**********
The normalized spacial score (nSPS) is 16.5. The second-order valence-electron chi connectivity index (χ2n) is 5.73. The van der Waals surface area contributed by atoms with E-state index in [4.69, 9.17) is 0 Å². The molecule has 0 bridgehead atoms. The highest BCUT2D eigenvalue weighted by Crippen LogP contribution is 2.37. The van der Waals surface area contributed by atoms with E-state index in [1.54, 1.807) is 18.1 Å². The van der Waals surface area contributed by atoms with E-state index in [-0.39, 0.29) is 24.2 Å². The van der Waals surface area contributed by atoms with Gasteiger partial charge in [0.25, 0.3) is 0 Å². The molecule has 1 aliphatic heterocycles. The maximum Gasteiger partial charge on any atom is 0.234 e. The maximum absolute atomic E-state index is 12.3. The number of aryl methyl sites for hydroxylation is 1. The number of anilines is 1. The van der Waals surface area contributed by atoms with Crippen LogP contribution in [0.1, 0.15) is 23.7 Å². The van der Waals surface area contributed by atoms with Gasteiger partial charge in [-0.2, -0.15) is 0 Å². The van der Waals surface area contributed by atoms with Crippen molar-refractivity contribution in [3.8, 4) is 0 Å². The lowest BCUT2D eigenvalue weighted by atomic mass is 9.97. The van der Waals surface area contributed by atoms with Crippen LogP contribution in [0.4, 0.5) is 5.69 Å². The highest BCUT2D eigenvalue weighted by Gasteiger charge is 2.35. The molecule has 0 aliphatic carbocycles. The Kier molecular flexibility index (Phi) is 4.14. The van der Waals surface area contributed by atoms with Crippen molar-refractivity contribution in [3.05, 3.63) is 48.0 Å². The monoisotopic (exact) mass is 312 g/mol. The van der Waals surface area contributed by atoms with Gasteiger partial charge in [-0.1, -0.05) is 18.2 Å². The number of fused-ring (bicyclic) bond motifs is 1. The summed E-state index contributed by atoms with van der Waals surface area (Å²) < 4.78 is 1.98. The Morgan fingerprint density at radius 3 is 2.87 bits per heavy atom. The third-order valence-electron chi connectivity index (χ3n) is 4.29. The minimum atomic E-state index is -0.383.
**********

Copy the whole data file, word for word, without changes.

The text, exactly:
The normalized spacial score (nSPS) is 16.5. The second-order valence-electron chi connectivity index (χ2n) is 5.73. The van der Waals surface area contributed by atoms with E-state index in [4.69, 9.17) is 0 Å². The molecule has 0 bridgehead atoms. The highest BCUT2D eigenvalue weighted by Crippen LogP contribution is 2.37. The van der Waals surface area contributed by atoms with E-state index in [1.54, 1.807) is 18.1 Å². The van der Waals surface area contributed by atoms with E-state index in [-0.39, 0.29) is 24.2 Å². The van der Waals surface area contributed by atoms with Gasteiger partial charge in [0.25, 0.3) is 0 Å². The molecule has 1 aliphatic heterocycles. The maximum Gasteiger partial charge on any atom is 0.234 e. The maximum absolute atomic E-state index is 12.3. The number of aryl methyl sites for hydroxylation is 1. The number of anilines is 1. The van der Waals surface area contributed by atoms with Crippen LogP contribution in [0.1, 0.15) is 23.7 Å². The van der Waals surface area contributed by atoms with Gasteiger partial charge in [-0.2, -0.15) is 0 Å². The van der Waals surface area contributed by atoms with Crippen molar-refractivity contribution in [3.8, 4) is 0 Å². The lowest BCUT2D eigenvalue weighted by atomic mass is 9.97. The van der Waals surface area contributed by atoms with Crippen LogP contribution in [0.4, 0.5) is 5.69 Å². The highest BCUT2D eigenvalue weighted by Gasteiger charge is 2.35. The molecule has 0 aliphatic carbocycles. The Kier molecular flexibility index (Phi) is 4.14. The van der Waals surface area contributed by atoms with Crippen molar-refractivity contribution in [3.05, 3.63) is 48.0 Å². The monoisotopic (exact) mass is 312 g/mol. The van der Waals surface area contributed by atoms with Gasteiger partial charge in [-0.1, -0.05) is 18.2 Å². The number of fused-ring (bicyclic) bond motifs is 1. The summed E-state index contributed by atoms with van der Waals surface area (Å²) < 4.78 is 1.98. The Morgan fingerprint density at radius 3 is 2.87 bits per heavy atom. The third-order valence-electron chi connectivity index (χ3n) is 4.29. The minimum atomic E-state index is -0.383.